Say Goodbye to Flash Player — and Games

Say Goodbye to Flash Player --- and Games

Mariana Razo, Staff Writer

As technology advances, so has improvement in web browsers. With the improvements, come new services. The days of sneaking tabs in school to play games and using media sources are counting down. This service has shaped the way one uses the internet for entertainment, but it will soon be time to say goodbye.




Do you recall the classic “Click to enable Adobe Flash Player” that always popped up when trying to play a game or watch a video? Well, this will not be appearing anymore by the end of 2020, making this the last year of using Adobe Flash Player. Although this is not new information, it may be to many people since this was announced over 3 years ago.

Adobe Flash Player is a computer software that is used to enable internet applications, view multimedia content, and for streaming audio/videos. Most every website heavily relied on Flash Player, making it an essential tool in the internet. For example, most internet games require flash player to be enabled in order to play the game first. Websites like Coolmathgames and Primary Games, popular with students, require this software to be installed.

According to Microsoft, it was announced in 2017 that Adobe Flash Player would end its support by the end of 2020. In September of 2019, Microsoft announced the official date of the shutdown which is December 31st, 2020.

Many users started to worry about the future of using YouTube, or playing online games. Don’t worry about YouTube; the company stopped using Adobe Flash Player in 2015 and switched to HTML5 video player. HTML5 is a software that is used to structure and present content on the web. As for the future of online games, it is unpredictable. There has been speculation that Coolmathgames would shut down after the software ended because of its heavy reliance on it. However, the company announced that this was false, and that they would be converting to HTML5 to run its games.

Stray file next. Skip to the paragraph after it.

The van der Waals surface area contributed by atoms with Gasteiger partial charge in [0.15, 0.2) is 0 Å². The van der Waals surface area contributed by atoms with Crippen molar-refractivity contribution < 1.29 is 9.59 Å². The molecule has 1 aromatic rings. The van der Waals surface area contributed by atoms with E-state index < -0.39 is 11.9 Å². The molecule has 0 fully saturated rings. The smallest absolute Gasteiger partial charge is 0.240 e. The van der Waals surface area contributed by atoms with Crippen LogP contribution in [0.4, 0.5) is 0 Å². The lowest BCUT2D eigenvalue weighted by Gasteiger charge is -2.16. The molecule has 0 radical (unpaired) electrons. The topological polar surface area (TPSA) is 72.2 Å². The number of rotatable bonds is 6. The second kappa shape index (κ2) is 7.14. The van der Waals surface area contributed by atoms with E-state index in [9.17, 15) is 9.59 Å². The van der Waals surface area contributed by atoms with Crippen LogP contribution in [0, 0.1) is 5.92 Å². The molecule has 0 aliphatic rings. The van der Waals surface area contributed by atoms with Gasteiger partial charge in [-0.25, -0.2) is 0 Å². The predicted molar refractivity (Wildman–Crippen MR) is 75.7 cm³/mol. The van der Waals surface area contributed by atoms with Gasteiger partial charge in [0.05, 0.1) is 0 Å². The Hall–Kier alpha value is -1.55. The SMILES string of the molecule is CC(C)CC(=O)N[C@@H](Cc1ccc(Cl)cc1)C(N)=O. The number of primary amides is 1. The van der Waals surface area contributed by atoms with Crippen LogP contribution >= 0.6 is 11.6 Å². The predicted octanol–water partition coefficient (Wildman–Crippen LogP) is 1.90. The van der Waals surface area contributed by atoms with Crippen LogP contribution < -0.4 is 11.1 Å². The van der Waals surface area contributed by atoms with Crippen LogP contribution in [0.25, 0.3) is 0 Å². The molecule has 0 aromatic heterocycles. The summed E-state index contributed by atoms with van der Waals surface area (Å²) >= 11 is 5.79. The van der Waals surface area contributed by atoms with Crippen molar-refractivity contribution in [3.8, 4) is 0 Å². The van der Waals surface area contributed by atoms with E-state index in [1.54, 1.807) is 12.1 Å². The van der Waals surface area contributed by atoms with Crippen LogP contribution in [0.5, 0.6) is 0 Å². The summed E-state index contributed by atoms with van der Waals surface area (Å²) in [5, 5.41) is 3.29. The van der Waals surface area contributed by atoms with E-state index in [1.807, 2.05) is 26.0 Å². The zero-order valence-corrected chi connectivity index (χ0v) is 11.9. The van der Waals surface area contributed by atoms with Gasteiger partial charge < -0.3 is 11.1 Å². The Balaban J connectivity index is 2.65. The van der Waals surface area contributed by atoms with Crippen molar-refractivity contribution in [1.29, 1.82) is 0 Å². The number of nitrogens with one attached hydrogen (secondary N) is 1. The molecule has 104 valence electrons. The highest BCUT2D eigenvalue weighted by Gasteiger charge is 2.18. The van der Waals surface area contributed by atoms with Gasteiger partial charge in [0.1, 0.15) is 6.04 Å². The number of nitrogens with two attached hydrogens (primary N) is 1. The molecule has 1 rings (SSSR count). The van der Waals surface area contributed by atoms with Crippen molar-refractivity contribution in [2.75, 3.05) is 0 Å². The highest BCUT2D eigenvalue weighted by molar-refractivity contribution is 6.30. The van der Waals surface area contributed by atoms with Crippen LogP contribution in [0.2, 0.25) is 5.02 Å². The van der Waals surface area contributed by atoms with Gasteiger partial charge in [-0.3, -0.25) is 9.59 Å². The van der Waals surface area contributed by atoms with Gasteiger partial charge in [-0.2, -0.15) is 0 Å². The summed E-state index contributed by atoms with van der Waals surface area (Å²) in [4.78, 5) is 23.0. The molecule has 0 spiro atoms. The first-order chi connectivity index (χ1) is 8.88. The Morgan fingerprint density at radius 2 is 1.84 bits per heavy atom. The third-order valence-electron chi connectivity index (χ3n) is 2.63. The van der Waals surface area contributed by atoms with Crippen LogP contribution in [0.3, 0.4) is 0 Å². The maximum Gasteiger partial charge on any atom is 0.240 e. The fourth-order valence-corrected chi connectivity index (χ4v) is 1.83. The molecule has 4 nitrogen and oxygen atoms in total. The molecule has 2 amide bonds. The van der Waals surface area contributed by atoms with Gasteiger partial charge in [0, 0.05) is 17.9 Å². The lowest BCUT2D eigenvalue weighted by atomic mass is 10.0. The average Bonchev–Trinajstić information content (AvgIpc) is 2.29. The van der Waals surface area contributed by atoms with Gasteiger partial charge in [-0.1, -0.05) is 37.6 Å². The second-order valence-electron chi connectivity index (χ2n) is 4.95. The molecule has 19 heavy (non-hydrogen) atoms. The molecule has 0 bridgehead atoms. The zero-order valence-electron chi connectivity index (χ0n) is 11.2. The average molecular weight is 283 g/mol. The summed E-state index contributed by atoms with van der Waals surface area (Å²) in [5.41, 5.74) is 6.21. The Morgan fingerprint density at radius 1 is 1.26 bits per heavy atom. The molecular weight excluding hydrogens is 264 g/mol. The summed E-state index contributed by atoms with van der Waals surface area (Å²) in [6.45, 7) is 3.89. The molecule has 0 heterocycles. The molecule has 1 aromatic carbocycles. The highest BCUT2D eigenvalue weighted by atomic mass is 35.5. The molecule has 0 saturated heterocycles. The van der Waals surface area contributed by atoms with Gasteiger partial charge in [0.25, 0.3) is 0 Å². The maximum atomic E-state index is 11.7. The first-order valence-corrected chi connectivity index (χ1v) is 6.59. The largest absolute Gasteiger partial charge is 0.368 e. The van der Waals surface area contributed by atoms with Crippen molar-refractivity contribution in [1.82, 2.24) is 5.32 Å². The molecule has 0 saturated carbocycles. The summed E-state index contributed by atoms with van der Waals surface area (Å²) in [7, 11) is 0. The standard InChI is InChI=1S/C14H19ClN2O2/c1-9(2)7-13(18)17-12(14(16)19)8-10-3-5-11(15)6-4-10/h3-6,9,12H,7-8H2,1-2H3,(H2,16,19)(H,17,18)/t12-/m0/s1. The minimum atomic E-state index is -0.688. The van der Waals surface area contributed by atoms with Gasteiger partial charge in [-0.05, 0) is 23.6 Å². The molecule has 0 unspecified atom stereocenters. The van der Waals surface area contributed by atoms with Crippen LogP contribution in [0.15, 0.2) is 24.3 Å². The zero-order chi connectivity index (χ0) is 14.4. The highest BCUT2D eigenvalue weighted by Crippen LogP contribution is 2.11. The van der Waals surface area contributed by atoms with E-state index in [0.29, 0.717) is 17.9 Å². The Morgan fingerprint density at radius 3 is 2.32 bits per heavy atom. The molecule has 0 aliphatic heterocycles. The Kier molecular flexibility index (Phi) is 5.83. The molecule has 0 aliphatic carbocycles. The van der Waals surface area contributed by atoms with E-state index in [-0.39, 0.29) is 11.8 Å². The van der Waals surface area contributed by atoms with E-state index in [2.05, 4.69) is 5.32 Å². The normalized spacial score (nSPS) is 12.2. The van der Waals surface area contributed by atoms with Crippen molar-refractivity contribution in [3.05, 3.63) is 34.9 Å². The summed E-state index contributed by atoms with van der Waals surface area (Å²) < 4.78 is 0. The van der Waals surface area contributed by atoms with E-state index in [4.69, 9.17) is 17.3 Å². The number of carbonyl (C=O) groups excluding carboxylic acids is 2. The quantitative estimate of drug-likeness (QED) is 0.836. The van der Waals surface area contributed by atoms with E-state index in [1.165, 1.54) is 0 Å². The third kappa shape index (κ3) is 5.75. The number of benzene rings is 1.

This gives hope to the web that the end of Flash Player would not make a huge impact, and that eventually all websites will switch to a different format. Browsers like Chrome, Internet Explorer, and Firefox have announced that they will no longer support or update Flash Players after its shutdown. Furthermore, Flash player is often disabled by default now, and because of its close shutdown, one would need to click to allow Flash elements to play in the first place.

It is not confirmed that HTML5 would replace Adobe Flash Player. To be clear, there is no actual format set to replace this software at all. This is not actually worrisome considering that there are alternative formats to use like HTML5 and Javascript because of their similarities to Adobe.

It has been suggested from the software to switch to another format before its shutdown in order to avoid conflicts on websites that use it. Overall, the future of web content that was helped run by Adobe for 20 years is not necessarily threatened. New forms have been adopted and the internet will continue to prosper with this change.